Christmas Blog

Christmas time is my favourite time of year. A time for new beginnings, reconciliation and hope. A time where we reflect on the year that’s passed and usually hope that the new year brings better things.
As the oldest of four children I felt privileged that I had my beautiful parents longer than my siblings did. Brought up with very few pennies but lots of love always made me full of gratitude that Bill and Ena had once again put themselves through endless worry and stress to provide us kids with the perfect day. Especially good given that my poor mum Ena had severe anxiety and bad nerves for most of our childhood. My dad was kind, caring and supportive and at times I was annoyed with him for indulging her and cross with her for being sad. What was her problem! I always saw anxiety and depression as tremendous weakness and often resisted the urge to tell her to get a grip.
How terrible was that. I understood more as I got older about her disposition but still wasn’t really sure why people let silly little things get them down.
I was lucky, I was strong – life had made me strong. My life experiences had ensured that I coped with things others would never have to cope with, I saw things that some may never see in a lifetime – but that was fine cos I was strong. I always maintained that my gift and Norman ensured that whatever life dealt me, I would be fine.
That was until March this year when I had a breakdown. I couldn’t cope with everyday life, with things that I coped with every other day before that day. What was happening to me. I spiralled out of control and into the depths of despair. Why? Why me? What was going on. I was meant to be the prop, the supporter of others. I was too tired to even consider why. Over the following months I worked and functioned and eventually pulled myself together with the help of the people who love me (you all know who you are).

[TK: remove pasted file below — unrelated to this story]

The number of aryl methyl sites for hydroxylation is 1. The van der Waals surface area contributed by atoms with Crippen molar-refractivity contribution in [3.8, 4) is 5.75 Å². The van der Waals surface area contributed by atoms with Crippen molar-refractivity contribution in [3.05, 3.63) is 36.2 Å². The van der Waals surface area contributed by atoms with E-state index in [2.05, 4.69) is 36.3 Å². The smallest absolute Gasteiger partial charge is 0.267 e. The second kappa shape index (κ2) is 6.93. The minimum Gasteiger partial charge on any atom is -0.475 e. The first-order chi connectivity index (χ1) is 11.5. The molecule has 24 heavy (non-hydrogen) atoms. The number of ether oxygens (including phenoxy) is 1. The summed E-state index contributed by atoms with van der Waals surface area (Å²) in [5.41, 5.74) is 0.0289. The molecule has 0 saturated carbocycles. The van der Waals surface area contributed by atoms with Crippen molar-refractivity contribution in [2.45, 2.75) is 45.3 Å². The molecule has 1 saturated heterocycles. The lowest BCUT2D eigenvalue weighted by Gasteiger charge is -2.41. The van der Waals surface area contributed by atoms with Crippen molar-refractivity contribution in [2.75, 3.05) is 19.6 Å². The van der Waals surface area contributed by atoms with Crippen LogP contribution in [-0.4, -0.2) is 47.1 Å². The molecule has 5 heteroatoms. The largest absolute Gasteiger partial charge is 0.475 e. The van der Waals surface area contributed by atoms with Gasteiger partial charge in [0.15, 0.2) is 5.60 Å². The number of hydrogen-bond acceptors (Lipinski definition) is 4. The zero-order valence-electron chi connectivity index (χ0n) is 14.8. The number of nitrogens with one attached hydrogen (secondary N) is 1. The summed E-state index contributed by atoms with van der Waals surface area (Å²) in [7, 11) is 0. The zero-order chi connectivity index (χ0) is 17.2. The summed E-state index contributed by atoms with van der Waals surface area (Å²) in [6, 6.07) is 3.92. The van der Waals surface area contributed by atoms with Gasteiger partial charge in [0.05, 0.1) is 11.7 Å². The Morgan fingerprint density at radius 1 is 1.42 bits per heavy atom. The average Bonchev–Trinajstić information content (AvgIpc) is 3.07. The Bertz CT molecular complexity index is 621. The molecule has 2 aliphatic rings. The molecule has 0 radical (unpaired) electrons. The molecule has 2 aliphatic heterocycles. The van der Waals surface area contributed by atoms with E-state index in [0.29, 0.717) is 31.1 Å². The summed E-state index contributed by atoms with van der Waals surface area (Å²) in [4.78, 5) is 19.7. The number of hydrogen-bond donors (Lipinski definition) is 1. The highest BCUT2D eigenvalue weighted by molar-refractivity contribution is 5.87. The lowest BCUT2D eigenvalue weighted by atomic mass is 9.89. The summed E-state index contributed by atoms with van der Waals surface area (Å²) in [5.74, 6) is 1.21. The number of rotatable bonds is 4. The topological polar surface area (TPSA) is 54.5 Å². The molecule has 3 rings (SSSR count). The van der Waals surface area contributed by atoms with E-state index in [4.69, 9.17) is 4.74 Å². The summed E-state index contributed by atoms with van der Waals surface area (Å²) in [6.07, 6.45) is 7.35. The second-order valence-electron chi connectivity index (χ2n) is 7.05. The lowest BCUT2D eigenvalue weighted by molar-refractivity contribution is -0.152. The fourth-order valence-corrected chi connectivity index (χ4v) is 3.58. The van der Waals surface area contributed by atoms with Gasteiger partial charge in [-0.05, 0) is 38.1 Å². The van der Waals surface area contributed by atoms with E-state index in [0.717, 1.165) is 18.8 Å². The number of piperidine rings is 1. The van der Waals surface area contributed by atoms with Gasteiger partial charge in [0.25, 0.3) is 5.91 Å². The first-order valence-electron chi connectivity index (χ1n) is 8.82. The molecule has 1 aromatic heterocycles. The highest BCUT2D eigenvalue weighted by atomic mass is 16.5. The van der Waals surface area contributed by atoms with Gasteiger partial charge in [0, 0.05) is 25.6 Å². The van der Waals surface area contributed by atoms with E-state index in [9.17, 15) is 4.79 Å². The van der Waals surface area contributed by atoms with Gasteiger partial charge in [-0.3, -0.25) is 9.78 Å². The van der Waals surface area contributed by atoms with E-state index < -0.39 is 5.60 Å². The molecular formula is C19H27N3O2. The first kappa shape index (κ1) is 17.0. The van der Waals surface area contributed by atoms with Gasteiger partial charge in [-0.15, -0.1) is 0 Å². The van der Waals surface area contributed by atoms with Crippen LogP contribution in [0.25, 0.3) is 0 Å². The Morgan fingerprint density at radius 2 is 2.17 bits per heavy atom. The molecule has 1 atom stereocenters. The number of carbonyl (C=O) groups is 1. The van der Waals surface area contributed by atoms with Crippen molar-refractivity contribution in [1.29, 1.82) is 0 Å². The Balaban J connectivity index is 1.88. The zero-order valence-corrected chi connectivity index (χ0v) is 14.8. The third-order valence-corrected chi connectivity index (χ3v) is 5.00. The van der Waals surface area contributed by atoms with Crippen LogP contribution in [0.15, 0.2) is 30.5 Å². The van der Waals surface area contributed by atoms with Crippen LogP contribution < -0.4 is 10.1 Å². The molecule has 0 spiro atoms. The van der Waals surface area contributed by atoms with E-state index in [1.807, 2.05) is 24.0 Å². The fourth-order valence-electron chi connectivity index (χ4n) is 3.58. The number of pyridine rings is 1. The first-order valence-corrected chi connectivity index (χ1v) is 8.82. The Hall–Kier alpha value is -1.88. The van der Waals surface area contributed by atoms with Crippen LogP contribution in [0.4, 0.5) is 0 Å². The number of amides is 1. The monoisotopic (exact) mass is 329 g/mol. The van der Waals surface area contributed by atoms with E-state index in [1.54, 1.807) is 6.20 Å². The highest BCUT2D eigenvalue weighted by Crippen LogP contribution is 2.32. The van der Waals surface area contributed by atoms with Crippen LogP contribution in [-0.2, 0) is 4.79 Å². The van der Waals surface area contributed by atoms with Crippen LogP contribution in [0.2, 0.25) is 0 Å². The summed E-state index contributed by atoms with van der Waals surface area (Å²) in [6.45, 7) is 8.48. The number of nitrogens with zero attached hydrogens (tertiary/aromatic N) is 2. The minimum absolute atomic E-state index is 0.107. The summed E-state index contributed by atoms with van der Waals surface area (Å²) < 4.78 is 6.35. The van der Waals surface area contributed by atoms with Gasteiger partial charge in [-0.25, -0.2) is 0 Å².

When on a saner footing I have asked through meditation why that episode had to happen. I am told it was so that I could learn the higher love of compassion. How could I possibly know how my poor mother felt unless I felt it too. So ok why had it happened – easy! I had spent too much time and energy being kind to others and not enough time being kind to myself.
We always remember the things we regret the bad things we’ve done and yet we fail to remember the good deeds we do on a daily basis. The times that we’ve listened, helped and healed when we perhaps need those things ourselves. Being kind to others is admirable – being kind to yourself is essential for mental health wellbeing.
So this Christmas time think about the loved ones lost who would say if they were here “look after yourself, I’m worried about you”. Take their advice. You are of no use to anyone if your broken, in pieces. We all love those Christmas movies with happy endings. Make your life have a happy ending and know that those we love who are absent want those happy endings for us.
We all know someone who is struggling right now. Don’t let them crash before you help. Step in, prevent it if you can. I was inspired to write this because of a lovely friend who’s having a real hard time at the moment. Be kind to yourself sweetheart, surround yourself with positive people who love you and want to help and know that your Angels are doing everything in their power to lift you.
Julie xx